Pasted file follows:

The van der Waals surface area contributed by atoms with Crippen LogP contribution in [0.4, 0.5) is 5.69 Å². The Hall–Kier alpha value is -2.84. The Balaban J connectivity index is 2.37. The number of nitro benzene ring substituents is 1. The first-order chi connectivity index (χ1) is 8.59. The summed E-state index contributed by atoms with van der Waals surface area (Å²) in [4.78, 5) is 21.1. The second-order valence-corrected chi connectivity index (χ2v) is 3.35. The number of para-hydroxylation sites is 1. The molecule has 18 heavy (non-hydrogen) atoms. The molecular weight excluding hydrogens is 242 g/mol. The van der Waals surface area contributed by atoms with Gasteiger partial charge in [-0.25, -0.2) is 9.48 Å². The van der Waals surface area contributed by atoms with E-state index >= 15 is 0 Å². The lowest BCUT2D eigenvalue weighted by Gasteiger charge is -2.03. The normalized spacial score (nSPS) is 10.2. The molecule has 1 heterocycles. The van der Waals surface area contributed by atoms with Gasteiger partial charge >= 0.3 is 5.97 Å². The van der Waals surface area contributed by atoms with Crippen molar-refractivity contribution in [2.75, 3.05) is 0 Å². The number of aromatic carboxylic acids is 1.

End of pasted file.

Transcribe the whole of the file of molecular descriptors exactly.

The van der Waals surface area contributed by atoms with Crippen LogP contribution in [0.4, 0.5) is 5.69 Å². The Hall–Kier alpha value is -2.84. The Balaban J connectivity index is 2.37. The number of nitro benzene ring substituents is 1. The first-order chi connectivity index (χ1) is 8.59. The summed E-state index contributed by atoms with van der Waals surface area (Å²) in [4.78, 5) is 21.1. The second-order valence-corrected chi connectivity index (χ2v) is 3.35. The number of para-hydroxylation sites is 1. The molecule has 18 heavy (non-hydrogen) atoms. The molecular weight excluding hydrogens is 242 g/mol. The van der Waals surface area contributed by atoms with Gasteiger partial charge in [-0.25, -0.2) is 9.48 Å². The van der Waals surface area contributed by atoms with E-state index >= 15 is 0 Å². The lowest BCUT2D eigenvalue weighted by Gasteiger charge is -2.03. The normalized spacial score (nSPS) is 10.2. The molecule has 1 heterocycles. The van der Waals surface area contributed by atoms with Gasteiger partial charge >= 0.3 is 5.97 Å². The van der Waals surface area contributed by atoms with Crippen molar-refractivity contribution in [2.75, 3.05) is 0 Å². The number of aromatic carboxylic acids is 1.